I believe that smartphones and FB are the primary catalysts for casual games becoming truly mainstream. However, these games are usually frown upon by hardcore gamers who prefer skill-based, competitive games. Quake, Counter Strike, Starcraft are all great examples of such games and the list is long for desktop, but what about the mobile scene?
The iOS market is more than 300 million strong and although competitive gaming is a niche, in such a big market it is now a reasonable market segment to target. Think about the successes of Deadlock or Hero Academy and it’s clear that multiplayer-focused games are not limited to desktop anymore.
We are in the final stages of creating our competitive game ourselves. We decided to create a Mac + iOS game where you can play against anyone with a Mac / iPhone / iPod Touch / iPad. As we are blending mobile gaming with desktop gaming here, we had to consider the priorities. We decided to treat the game as a mobile game in essence. I would like to share with you the decisions we made during the development:
- brand new game: as we were building on our previous game Soccer Tactics, we originally planned to introduce the new gameplay and competition system as a monster-update. However, existing players really liked the original version and our new version completely changes the whole gameplay experience. Finally we decided to go with a totally new game
- skill matters: although luck can never be ruled out from any game / sport / competition, statistically speaking a good player should beat a weak player more often than not. This might seem trivial at first but balancing a game where a beginner still has chance to win against a seasoned player while retaining the importance of experience and practice is very time consuming!
- elegant gameplay: we were trying to keep our ruleset small and give the players the ability to practice and hone devious skills and strategies in our game space. We provide a practice mode where the player can focus on preparing different strategies
- no prolonged games: this is a very important aspect when we are in the context of mobile games. The majority of our matches finishes under 15 minutes.
- Game Center only for fun: when we started development, the Mac did not support GC at all. Now we know that Mountain Lion finally integrates this great feature and we might consider moving towards GC in the future. For now, players can only play friendly games with each other via GC and our league system is served by our own multiplayer server.
- Own Multiplayer Service: as we couldn’t use GC on all our target platforms and we already had a pretty good multiplayer backend with our previous version of Soctics, we decided to roll our own multiplayer service. This gives us the freedom of staying totally platform-agnostic which might come very handy later as well.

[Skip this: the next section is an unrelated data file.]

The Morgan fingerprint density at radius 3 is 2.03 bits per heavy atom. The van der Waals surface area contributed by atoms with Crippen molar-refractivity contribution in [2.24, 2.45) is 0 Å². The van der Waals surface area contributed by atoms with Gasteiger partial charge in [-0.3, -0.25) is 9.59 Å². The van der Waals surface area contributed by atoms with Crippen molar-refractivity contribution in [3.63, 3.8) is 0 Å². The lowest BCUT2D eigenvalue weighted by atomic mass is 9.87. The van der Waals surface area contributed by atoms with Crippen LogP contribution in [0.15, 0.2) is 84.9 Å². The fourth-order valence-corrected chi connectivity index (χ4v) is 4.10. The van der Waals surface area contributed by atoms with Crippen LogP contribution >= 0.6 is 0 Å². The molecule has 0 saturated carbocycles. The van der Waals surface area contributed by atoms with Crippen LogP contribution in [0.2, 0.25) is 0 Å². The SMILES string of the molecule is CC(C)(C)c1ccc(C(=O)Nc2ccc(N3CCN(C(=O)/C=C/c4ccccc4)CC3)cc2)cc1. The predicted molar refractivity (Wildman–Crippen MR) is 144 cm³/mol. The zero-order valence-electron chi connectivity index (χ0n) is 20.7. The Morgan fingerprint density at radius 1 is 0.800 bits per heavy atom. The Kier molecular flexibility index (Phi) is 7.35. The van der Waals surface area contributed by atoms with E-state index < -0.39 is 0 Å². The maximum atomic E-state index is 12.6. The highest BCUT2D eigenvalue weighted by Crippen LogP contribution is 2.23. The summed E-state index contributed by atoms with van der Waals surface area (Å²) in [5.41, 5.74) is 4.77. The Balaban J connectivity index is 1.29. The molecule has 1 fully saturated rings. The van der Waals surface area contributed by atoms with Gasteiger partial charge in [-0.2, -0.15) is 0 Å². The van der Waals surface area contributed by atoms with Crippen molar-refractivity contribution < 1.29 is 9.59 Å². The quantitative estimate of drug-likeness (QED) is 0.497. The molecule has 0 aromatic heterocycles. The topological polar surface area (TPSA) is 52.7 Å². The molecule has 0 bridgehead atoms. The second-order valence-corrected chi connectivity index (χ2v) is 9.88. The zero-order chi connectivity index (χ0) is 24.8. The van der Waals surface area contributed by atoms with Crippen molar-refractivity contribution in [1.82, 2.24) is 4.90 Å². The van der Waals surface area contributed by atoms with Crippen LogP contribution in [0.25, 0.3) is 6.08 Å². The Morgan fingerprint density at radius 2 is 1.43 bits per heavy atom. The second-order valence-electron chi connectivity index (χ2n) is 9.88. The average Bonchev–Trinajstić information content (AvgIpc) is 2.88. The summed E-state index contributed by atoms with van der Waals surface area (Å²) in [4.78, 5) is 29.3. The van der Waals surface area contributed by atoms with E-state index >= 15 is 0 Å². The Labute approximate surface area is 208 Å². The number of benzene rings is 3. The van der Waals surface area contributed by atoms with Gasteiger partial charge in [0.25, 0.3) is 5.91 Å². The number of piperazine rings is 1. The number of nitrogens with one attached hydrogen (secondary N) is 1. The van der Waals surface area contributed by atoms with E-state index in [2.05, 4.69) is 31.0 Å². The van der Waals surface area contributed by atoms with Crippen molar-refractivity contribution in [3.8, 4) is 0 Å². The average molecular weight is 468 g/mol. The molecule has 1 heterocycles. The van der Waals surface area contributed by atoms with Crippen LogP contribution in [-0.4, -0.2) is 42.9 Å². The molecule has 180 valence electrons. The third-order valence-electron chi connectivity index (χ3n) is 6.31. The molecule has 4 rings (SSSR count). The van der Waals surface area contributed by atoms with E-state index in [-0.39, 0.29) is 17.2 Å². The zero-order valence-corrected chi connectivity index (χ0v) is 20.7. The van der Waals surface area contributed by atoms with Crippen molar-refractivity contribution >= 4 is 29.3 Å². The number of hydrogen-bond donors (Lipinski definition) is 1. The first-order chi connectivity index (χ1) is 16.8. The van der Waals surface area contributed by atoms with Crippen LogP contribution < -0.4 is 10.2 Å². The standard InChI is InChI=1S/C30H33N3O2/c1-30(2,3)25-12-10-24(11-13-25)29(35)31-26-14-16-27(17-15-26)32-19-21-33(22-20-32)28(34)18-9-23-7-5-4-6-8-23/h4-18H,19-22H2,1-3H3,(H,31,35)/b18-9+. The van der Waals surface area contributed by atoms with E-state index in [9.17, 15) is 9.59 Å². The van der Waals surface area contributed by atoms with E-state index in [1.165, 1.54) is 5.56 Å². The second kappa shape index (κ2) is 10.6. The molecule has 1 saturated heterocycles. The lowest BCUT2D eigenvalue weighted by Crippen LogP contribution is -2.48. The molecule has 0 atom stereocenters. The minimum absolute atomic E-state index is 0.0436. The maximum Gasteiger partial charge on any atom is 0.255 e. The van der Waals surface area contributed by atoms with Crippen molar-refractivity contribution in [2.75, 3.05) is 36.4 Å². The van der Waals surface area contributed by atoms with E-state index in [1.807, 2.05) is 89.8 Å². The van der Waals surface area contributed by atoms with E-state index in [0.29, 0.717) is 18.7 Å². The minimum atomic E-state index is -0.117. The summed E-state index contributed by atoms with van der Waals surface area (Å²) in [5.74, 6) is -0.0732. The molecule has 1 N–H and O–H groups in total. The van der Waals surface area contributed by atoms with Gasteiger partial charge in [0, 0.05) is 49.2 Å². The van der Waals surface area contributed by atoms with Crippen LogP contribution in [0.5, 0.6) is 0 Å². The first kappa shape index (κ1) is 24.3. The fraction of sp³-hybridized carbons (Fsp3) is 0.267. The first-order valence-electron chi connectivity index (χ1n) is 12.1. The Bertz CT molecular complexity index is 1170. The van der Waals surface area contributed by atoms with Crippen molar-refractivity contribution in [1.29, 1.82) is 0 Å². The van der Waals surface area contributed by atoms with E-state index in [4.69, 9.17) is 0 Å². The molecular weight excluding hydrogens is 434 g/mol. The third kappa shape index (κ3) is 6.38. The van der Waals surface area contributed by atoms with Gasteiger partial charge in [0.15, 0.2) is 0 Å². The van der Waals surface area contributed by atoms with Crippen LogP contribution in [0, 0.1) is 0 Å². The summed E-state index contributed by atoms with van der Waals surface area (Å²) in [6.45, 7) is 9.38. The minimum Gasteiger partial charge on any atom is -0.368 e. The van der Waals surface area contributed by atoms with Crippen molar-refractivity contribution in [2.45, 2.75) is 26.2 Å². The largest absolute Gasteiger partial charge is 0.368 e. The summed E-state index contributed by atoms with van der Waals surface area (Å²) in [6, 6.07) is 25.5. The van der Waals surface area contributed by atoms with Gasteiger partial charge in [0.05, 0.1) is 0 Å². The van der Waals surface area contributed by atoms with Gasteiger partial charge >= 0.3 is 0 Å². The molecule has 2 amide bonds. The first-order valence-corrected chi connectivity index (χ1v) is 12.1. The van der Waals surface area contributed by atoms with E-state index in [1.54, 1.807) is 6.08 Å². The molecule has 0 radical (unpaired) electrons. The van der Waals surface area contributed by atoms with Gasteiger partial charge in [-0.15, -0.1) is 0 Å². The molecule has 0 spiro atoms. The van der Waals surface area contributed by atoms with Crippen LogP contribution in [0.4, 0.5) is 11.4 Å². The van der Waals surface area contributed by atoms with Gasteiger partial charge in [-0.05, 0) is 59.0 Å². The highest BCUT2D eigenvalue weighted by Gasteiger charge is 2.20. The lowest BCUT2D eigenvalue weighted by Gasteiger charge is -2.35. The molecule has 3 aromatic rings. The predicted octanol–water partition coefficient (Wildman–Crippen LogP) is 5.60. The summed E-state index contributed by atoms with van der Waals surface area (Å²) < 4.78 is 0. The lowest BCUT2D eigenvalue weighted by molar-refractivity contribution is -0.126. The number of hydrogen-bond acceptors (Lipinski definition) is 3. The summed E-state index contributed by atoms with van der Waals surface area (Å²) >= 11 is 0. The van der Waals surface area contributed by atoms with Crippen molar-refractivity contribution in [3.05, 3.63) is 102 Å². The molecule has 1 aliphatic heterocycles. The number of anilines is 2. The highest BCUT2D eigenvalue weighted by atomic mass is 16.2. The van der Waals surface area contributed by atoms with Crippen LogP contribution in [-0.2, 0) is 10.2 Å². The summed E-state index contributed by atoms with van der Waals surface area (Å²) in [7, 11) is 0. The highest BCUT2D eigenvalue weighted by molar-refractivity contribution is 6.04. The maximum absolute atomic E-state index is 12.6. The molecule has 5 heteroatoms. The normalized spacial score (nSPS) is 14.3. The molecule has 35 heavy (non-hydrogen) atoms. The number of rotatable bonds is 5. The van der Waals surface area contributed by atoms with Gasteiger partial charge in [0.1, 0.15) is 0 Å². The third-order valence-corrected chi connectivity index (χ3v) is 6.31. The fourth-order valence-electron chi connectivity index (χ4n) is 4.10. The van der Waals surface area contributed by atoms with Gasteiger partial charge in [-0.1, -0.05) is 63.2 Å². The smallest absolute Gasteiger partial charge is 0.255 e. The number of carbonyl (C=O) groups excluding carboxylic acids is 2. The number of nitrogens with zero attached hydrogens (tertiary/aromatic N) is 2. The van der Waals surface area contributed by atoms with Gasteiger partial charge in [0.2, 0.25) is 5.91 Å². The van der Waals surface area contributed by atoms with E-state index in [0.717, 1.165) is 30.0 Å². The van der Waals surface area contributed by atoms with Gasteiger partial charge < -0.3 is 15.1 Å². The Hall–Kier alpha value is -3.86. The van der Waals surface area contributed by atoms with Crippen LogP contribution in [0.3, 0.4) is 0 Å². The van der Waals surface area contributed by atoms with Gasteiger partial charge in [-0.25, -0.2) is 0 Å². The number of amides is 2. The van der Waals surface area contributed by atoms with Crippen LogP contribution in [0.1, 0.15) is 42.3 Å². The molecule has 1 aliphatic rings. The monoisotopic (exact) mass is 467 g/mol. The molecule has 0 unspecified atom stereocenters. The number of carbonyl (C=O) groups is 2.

- connect players: to help the growth of our community, we wanted to implement chat in our game. As we had mixed experience with having chat in a game before, we decided to implement an ‘offending player report’ system along with the possibility to ‘parent lock’ the chat feature. We are considering an official forum as well to further facilitate player-to-player communication
- periodic tournaments: this is a feature we are very excited about. We will run tournaments for specific periods of time. This can be used for several purposes, from giving out great prizes to pure ego-boosting challenges! Multiplayer in general is great for user retention, organizing tournaments is an even stronger feature!
- Skill based rankings: We are using the ELO ranking methodology for ranking players in our tournaments. It is a great system and I advise to read about it if you are not familiar with it. Basically as people keep playing more and more, their ranking will display their relative strength within their league more and more accurately.
- Deal with cheaters: Multiplayer games have their share of cheaters all the time. As we want to keep the league system as clean as possible from cheaters, we decided to make it difficult and very time-consuming to game the ranks and to cheat our league system.
As you can see there are many different aspects you have to take into consideration. It is also a good warning for anyone who plans to implement multiplayer / competitions in their game. It really blows up your scope! You can expect to spend at least as much time with the multiplayer mode as with all the rest of the game.
However, if you choose to move on and implement a strong competitive mode in your app, you will have one of the most powerful retention factors I have ever seen in a game. Our original Soccer Tactics game debuted in 2009, we introduced the multiplayer mode in 2010, and we have players who have been playing with the game ever since! How often do you get such loyal users in the mobile game space?